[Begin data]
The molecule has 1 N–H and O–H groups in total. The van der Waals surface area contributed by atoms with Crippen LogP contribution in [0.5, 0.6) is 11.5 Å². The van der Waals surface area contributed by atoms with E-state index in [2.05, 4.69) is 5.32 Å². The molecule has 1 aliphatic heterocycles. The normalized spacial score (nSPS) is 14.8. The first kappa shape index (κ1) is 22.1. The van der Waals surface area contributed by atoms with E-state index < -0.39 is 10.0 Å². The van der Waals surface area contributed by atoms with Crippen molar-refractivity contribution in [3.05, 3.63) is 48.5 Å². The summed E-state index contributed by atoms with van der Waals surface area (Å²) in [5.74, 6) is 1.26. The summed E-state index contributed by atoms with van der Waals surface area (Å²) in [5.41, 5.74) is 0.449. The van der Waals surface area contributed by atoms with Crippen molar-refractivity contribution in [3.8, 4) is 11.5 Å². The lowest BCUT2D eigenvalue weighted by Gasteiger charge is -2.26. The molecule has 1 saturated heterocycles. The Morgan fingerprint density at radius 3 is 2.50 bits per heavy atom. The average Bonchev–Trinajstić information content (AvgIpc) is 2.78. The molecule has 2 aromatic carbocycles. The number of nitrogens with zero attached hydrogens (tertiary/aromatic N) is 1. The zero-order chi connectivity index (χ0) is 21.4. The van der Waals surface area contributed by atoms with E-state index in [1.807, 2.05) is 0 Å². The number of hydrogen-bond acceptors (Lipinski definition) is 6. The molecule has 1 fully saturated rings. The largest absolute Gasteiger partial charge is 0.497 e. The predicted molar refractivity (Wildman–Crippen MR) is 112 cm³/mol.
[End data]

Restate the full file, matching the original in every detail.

The molecule has 1 N–H and O–H groups in total. The van der Waals surface area contributed by atoms with Crippen LogP contribution in [0.5, 0.6) is 11.5 Å². The van der Waals surface area contributed by atoms with E-state index in [2.05, 4.69) is 5.32 Å². The molecule has 1 aliphatic heterocycles. The normalized spacial score (nSPS) is 14.8. The first kappa shape index (κ1) is 22.1. The van der Waals surface area contributed by atoms with E-state index < -0.39 is 10.0 Å². The van der Waals surface area contributed by atoms with Crippen molar-refractivity contribution in [3.05, 3.63) is 48.5 Å². The summed E-state index contributed by atoms with van der Waals surface area (Å²) in [5.74, 6) is 1.26. The summed E-state index contributed by atoms with van der Waals surface area (Å²) in [5.41, 5.74) is 0.449. The van der Waals surface area contributed by atoms with Crippen molar-refractivity contribution in [3.8, 4) is 11.5 Å². The lowest BCUT2D eigenvalue weighted by Gasteiger charge is -2.26. The molecule has 1 saturated heterocycles. The Morgan fingerprint density at radius 3 is 2.50 bits per heavy atom. The average Bonchev–Trinajstić information content (AvgIpc) is 2.78. The molecule has 2 aromatic carbocycles. The number of nitrogens with zero attached hydrogens (tertiary/aromatic N) is 1. The zero-order chi connectivity index (χ0) is 21.4. The van der Waals surface area contributed by atoms with E-state index in [1.807, 2.05) is 0 Å². The number of hydrogen-bond acceptors (Lipinski definition) is 6. The molecule has 1 fully saturated rings. The largest absolute Gasteiger partial charge is 0.497 e. The predicted molar refractivity (Wildman–Crippen MR) is 112 cm³/mol.